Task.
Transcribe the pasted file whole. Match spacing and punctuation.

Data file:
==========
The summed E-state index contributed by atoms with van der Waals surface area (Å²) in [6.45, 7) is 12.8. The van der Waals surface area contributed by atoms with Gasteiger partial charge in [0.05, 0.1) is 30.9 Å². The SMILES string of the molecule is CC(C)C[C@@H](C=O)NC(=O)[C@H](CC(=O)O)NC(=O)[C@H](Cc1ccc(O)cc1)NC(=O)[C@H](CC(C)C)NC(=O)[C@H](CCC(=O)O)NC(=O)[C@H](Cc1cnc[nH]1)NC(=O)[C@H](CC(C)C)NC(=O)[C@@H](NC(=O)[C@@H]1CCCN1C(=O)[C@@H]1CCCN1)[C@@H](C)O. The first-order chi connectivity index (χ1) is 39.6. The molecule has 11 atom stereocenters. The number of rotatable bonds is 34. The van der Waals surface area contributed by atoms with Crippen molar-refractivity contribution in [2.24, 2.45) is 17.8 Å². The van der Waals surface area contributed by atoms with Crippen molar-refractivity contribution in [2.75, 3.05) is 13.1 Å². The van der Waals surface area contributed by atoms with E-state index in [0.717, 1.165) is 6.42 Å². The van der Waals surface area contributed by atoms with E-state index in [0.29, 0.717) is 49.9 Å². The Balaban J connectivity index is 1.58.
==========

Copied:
The summed E-state index contributed by atoms with van der Waals surface area (Å²) in [6.45, 7) is 12.8. The van der Waals surface area contributed by atoms with Gasteiger partial charge in [0.05, 0.1) is 30.9 Å². The SMILES string of the molecule is CC(C)C[C@@H](C=O)NC(=O)[C@H](CC(=O)O)NC(=O)[C@H](Cc1ccc(O)cc1)NC(=O)[C@H](CC(C)C)NC(=O)[C@H](CCC(=O)O)NC(=O)[C@H](Cc1cnc[nH]1)NC(=O)[C@H](CC(C)C)NC(=O)[C@@H](NC(=O)[C@@H]1CCCN1C(=O)[C@@H]1CCCN1)[C@@H](C)O. The first-order chi connectivity index (χ1) is 39.6. The molecule has 11 atom stereocenters. The number of rotatable bonds is 34. The van der Waals surface area contributed by atoms with Crippen molar-refractivity contribution in [2.24, 2.45) is 17.8 Å². The van der Waals surface area contributed by atoms with Crippen molar-refractivity contribution in [2.75, 3.05) is 13.1 Å². The van der Waals surface area contributed by atoms with E-state index in [0.717, 1.165) is 6.42 Å². The van der Waals surface area contributed by atoms with E-state index in [0.29, 0.717) is 49.9 Å². The Balaban J connectivity index is 1.58.